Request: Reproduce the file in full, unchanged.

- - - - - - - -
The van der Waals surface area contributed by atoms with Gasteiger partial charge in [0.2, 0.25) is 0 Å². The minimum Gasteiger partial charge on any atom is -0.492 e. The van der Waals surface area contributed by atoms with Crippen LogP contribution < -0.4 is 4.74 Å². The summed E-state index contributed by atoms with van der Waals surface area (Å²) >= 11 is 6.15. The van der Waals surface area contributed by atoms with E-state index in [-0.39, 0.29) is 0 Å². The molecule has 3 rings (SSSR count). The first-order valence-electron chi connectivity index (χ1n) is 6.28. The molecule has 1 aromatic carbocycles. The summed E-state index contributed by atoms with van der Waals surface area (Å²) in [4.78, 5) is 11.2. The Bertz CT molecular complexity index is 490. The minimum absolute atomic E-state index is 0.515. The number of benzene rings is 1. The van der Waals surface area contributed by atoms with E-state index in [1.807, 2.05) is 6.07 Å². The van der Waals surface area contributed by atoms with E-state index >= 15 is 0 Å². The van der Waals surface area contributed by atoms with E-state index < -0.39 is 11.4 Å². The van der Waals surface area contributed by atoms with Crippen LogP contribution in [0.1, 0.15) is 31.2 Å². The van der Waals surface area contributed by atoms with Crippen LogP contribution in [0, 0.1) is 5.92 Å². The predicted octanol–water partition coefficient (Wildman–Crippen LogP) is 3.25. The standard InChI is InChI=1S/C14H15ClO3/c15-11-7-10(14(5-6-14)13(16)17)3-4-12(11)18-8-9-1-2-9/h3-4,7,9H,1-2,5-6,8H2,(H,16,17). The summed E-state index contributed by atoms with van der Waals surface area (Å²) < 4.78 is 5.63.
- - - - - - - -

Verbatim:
The van der Waals surface area contributed by atoms with Gasteiger partial charge in [0.2, 0.25) is 0 Å². The minimum Gasteiger partial charge on any atom is -0.492 e. The van der Waals surface area contributed by atoms with Crippen LogP contribution < -0.4 is 4.74 Å². The summed E-state index contributed by atoms with van der Waals surface area (Å²) >= 11 is 6.15. The van der Waals surface area contributed by atoms with E-state index in [-0.39, 0.29) is 0 Å². The molecule has 3 rings (SSSR count). The first-order valence-electron chi connectivity index (χ1n) is 6.28. The molecule has 1 aromatic carbocycles. The summed E-state index contributed by atoms with van der Waals surface area (Å²) in [4.78, 5) is 11.2. The Bertz CT molecular complexity index is 490. The minimum absolute atomic E-state index is 0.515. The number of benzene rings is 1. The van der Waals surface area contributed by atoms with E-state index in [1.807, 2.05) is 6.07 Å². The van der Waals surface area contributed by atoms with E-state index >= 15 is 0 Å². The van der Waals surface area contributed by atoms with E-state index < -0.39 is 11.4 Å². The van der Waals surface area contributed by atoms with Crippen LogP contribution in [0.1, 0.15) is 31.2 Å². The van der Waals surface area contributed by atoms with Crippen LogP contribution in [0, 0.1) is 5.92 Å². The predicted octanol–water partition coefficient (Wildman–Crippen LogP) is 3.25. The standard InChI is InChI=1S/C14H15ClO3/c15-11-7-10(14(5-6-14)13(16)17)3-4-12(11)18-8-9-1-2-9/h3-4,7,9H,1-2,5-6,8H2,(H,16,17). The summed E-state index contributed by atoms with van der Waals surface area (Å²) < 4.78 is 5.63.